Or in other words: What rules prevent you from doing something you would otherwise be able to do?

I am worried about this question being too broad, but I feel like there can't be very many examples like the following:

  1. Under the rules on bonus action spells, it states:

    A spell cast with a bonus action is especially swift. You must use a bonus action on your turn to cast the spell, provided that you haven’t already taken a bonus action this turn. You can’t cast another spell during the same turn, except for a cantrip with a casting time of 1 action.

    First, this means that if you cast a bonus action spell, the restrictions on them prevent you from casting non-cantrip spells. However if instead you cast a non-cantrip spell the restrictions on bonus action spells prevent you from casting any bonus action spells. You are normally allowed to cast a bonus action spell, but here, their own rules prevent that. That this is how bonus action spells work is shown here

  2. Under the net weapon, the "special" property states:

    When you use an action, bonus action, or reaction to attack with a net, you can make only one attack regardless of the number of attacks you can normally make.

    First, if you have Extra Attack, and your first attack is with a net, the restrictions on nets prevent you from making more attacks, as shown in this question. However, this question, along with the previous one, possibly show that if you instead make your first attack with, say, a dagger, the restrictions on nets prevent you from attacking with a net. You are normally allowed to attack with a net, but here, its own rules prevent that.

Are there other examples of times similar to these?

  • 1
    \$\begingroup\$ Is there a reason you are looking for these examples? What problem are you trying to solve here? \$\endgroup\$ Commented Jul 1, 2019 at 18:06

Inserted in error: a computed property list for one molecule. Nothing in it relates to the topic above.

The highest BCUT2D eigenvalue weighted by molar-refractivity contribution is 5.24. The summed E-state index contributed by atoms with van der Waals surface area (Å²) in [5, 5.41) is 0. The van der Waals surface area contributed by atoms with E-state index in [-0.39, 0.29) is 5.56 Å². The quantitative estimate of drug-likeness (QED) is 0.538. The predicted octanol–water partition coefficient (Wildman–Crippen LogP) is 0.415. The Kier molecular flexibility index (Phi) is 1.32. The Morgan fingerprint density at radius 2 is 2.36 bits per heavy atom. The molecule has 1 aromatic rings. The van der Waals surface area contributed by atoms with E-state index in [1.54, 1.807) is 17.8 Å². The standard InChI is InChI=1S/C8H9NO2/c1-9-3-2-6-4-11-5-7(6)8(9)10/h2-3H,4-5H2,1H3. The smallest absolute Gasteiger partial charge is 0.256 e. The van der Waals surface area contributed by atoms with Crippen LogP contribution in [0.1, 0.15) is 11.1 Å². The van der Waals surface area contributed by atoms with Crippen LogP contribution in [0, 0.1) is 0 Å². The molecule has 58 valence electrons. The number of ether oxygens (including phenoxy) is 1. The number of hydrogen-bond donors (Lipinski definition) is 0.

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    \$\begingroup\$ Also, sidenote, it is often not the best idea to base the premise of a question partly on an Q&A that is only a couple hours old at most. Usually best to see what answers come in and how the community votes and let things settle before claiming something is decided. \$\endgroup\$ Commented Jul 1, 2019 at 18:07
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    \$\begingroup\$ It is really up to you (and I guess how the community feels about it) I don't think it will mess too much with this question since you have another example there already, it was more of a general note. But it can often mess questions up when a better opposite answer comes in and removes the premise of the question. So, just watch out for that. \$\endgroup\$ Commented Jul 1, 2019 at 18:12
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    \$\begingroup\$ Sure, but those technically qualify for your question. I get the frustration, but things you find 'contrived' others may not. And vice versa. \$\endgroup\$
    – NotArch
    Commented Jul 1, 2019 at 18:34
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    \$\begingroup\$ Ok, You are asking for rules prohibitives, where a given rule overrides your ability to do something, as opposed to natural prohibitives, where the general environment prohibits something. I suggest changing the question to: "What rules prevent you from doing something you otherwise would be able to do?" But be warned, even that seems too broad. \$\endgroup\$
    – Journer
    Commented Jul 1, 2019 at 18:42


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